The DS redesign presented in this paper describes an attempt to introduce these practices to a much larger cohort of undergraduate students who have never been exposed to experimental studio blended or networked delivery modes before. Therefore, compared to the previous experience the new layout for the undergraduate cohort was deliberately less ambitious in terms of asynchronous learning modalities but nevertheless oriented towards openness.

As far as blending is concerned, the redesign sought to establish multiple learning environments in the physical and virtual space. This meant that an online component was introduced in the studio in order to ensure a parallel online presence for all participants as an open space for possible encounters, “a cluster of more or less loosely associated participants and resources and ideas” (Downes, 2017, p.146). F2f sessions were thoroughly revised and rearticulated to support these practices, as modalities (online and off-line) would need to work as complementary to one another. Tutors used versal.com to upload their educational resources, while student groups designed their blogs in tumblr, weebly, wordpress and wix. Tutor and student content was disseminated in the form of YouTube videos, links to open resources, material related to the site area, references to similar projects, digital or physical models of design research and artifacts, etc. (Fig. 1, right).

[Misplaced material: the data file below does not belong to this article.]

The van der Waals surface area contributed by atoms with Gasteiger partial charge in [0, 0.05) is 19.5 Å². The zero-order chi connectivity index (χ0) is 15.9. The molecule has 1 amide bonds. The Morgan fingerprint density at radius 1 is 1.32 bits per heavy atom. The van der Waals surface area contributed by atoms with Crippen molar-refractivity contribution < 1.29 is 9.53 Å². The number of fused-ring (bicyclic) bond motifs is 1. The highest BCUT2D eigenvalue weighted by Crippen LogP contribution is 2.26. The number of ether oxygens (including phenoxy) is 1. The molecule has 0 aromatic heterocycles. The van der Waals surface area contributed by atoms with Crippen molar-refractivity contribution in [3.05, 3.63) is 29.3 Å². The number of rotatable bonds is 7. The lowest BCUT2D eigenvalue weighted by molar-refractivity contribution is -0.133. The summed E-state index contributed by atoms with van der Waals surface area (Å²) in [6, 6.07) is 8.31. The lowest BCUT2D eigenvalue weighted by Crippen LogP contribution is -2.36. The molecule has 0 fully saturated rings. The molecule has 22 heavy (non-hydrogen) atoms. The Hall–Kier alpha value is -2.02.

Fig. 1
Fig. 1

Course blending: learning environments and their respective features

Physical activities on the other hand, −besides the regular weekly meetings between tutors and students, − included open discussions, regular presentations of student work and encounters with people related to the project area who visited the studio in class (Fig. 1, left). A series of workshops were also realized in the project area and were carried out by the studio’s external collaborators, mostly artists. During all these activities, the students were required to perform as a group or contribute as groups to the rest of the class in some way. These exercises were intended to activate them as agents of a wider network and to instill the idea and the ethics of open collaboration.

In this framework, multiple communication channels were established between peers, tutors, stakeholders and experts in order to promote the belief that information and knowledge are distributed over an extensive network of resources and people. The new layout aimed to limit phenomena of autocratic behavior by opening up the process of content formation to students and all other interacting agents in the studio process as well. “The integration of specific knowledge from different domains is essential for the design studio implementation as well as other problem solving types of education” claim Prins & Heintz (2009, p. 38).